Hasegawa F-4 Phantom II Eggplane

KIT #: 60105
PRICE: $11.98 MSRP
DECALS: Two options
REVIEWER: Scott Van Aken
NOTES: Reissue



History? This is about as much of a caricature of an aircraft as anything around. If you want a history of the F-4, then try www.google.com.

What I can tell you is that these types of kits were initiated by Hasegawa some time in the 1970s. They disappeared from view for some time, but have recently made a resurgence and are being produced by other companies besides Hasegawa.

Generally, they are easy to build and offer fair fit and do not take up a lot of shelf space. I have even seen aftermarket decals for some subjects. They make a great change from the norm and are worth the effort of building.


So, what's in the box? Well, you get two well done sprues of somewhat thick, raised panel line plastic. The kit includes a nicely molded one-piece canopy and while there is no cockpit detail, there is a pilot figure to paint. For things under wings, a pair of missiles that are probably supposed to be Sparrows, but look like Harpoons are included. There is something missing from this, the third incarnation of this kit and you can spot the absences from the gaps in the sprues. While the Phantom Boy figure is here, gone are the cart, bombs, Gatling gun and stand that came with the earlier incarnations. I'm not really sure why they decided to leave these off unless they didn't want to bother with the piece of bent wire that was required with the stand.

Markings are for two planes. One from 302 Sq JASDF and the other from the 388 TFW in SEA camo. Neither marking option is specifically identified. You might also notice that there is no back-seater as any 'real' F-4 would have. Decals are the usual thick and semi-transparent Japanese stuff, but finding alternatives won't be easy. What has been added is a second smaller sheet with more accurate stencil markings for the USAF and JASDF versions. The painting guide is with the usual Gunze paints.


First thing one has to realize is that these are not the greatest fit and they do take a few liberties with reality (oh really?). For instance, the real Phantom II is not a single seater. One starts this by removing the bits from the sprues and cleaning them up. Sprue attachments are a bit large, but not huge. No need for weight as you glue the halves together, but you will have to clean up the seams and fill the hole in the bottom for the stand wire.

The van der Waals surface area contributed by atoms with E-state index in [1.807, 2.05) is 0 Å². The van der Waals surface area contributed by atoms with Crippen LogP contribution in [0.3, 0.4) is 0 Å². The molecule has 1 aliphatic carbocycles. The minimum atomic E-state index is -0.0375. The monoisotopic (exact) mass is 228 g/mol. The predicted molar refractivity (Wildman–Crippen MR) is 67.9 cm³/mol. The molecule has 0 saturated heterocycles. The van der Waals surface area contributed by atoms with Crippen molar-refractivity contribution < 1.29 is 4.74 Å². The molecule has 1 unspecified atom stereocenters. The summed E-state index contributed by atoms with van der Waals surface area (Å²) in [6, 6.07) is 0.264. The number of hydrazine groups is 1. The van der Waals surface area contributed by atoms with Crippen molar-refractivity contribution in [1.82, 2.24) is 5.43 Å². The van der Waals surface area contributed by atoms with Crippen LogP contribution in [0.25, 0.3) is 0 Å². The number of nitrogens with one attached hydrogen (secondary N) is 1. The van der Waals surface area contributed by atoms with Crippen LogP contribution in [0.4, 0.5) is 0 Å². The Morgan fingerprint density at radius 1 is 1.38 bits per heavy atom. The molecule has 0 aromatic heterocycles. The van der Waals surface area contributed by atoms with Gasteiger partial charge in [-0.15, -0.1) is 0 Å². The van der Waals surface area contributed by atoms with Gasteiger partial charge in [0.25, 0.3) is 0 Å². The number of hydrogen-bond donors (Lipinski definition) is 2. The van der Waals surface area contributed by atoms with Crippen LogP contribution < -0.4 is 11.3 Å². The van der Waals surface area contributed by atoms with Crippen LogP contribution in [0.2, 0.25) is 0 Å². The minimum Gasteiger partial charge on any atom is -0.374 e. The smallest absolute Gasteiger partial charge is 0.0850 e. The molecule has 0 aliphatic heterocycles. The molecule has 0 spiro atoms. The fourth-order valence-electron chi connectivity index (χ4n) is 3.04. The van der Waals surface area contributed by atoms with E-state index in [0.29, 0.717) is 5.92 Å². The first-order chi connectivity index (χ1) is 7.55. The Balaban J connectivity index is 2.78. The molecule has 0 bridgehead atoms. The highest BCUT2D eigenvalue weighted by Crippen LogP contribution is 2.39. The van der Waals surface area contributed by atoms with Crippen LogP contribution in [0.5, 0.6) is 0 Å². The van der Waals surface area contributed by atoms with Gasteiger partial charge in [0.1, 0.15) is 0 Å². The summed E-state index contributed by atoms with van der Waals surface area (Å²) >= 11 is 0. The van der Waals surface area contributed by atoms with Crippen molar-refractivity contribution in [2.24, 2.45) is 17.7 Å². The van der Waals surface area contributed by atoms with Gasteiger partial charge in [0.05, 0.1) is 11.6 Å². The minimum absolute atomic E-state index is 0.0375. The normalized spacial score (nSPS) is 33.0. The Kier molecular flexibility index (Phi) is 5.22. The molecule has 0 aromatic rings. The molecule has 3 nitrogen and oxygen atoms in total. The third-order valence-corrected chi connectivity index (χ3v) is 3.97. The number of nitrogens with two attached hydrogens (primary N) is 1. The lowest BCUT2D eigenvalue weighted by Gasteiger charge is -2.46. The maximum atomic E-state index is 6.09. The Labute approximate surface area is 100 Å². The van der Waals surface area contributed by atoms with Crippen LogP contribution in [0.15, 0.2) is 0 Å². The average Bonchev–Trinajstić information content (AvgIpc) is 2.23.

The wings are stubs and are attached to the fuselage. Fit is loose. Once dry, the landing gear were installed. The nose gear in particular had a very thick seam on the forward door. There is no nose or main well, the gear gluing right on the bottom of the wing. The main gear outer doors have large holes in them for the alignment pin. Main wheels are molded on the main gear but nose wheels are separate. The wings have holes for the pylons already drilled. These as well as the missiles and the outer main gear doors were left off until final assembly.


I chose the box art plane from 302 Squadron. The entire lower fuselage with the attached gear was painted white as was the tips of the stabilizers. This was then masked and the upper surface was given a coat of gloss light gull grey. The nose was masked off and painted black along with the anti-glare panel. For the interior, I broke out a brush and painted it dark gull grey. Pilot got a white helmet using Humbrol white acrylic and I used the black and grey for the rest of the cockpit. Much masking went on for the steel rear fuselage, inner horizontal stabs and the exhaust, which was also painted in Jet Exhaust. Masking the canopy was no easy task as the frame lines are rather indistinct after decades of repops.

I had no issues with the decals. Hasegawa included a more extensive set of stencils with this boxing and I used many of them. This took a while, though not as long as painting did. The last decal installed was the stab travel arrow. Then I attached the stabs, nose wheels, wing pylons and the missiles. These latter items had many ejector pin marks on them which, like pretty much all the parts, took time to clean up. The final bit was attaching the canopy which fits fairly well, but is not a tight fit.

As usual, I was foxed by a simple looking kit and it took longer to complete than I'd hoped. I also had a few issues with 'ghost seams' as I used standard filler for some, having run out of super glue and being too lazy to drive to town to get some more. These are not for everyone as the fidelity freaks will have a conniption fit as there is NOTHING accurate about it. But hey, 'it looks like a Phantom'. Sorta. 

25 August 2017

Copyright ModelingMadness.com. All rights reserved.

If you would like your product reviewed fairly and quickly , please contact me or see other details in the Note to Contributors.

Back to the Main Page

Back to the Previews Index Page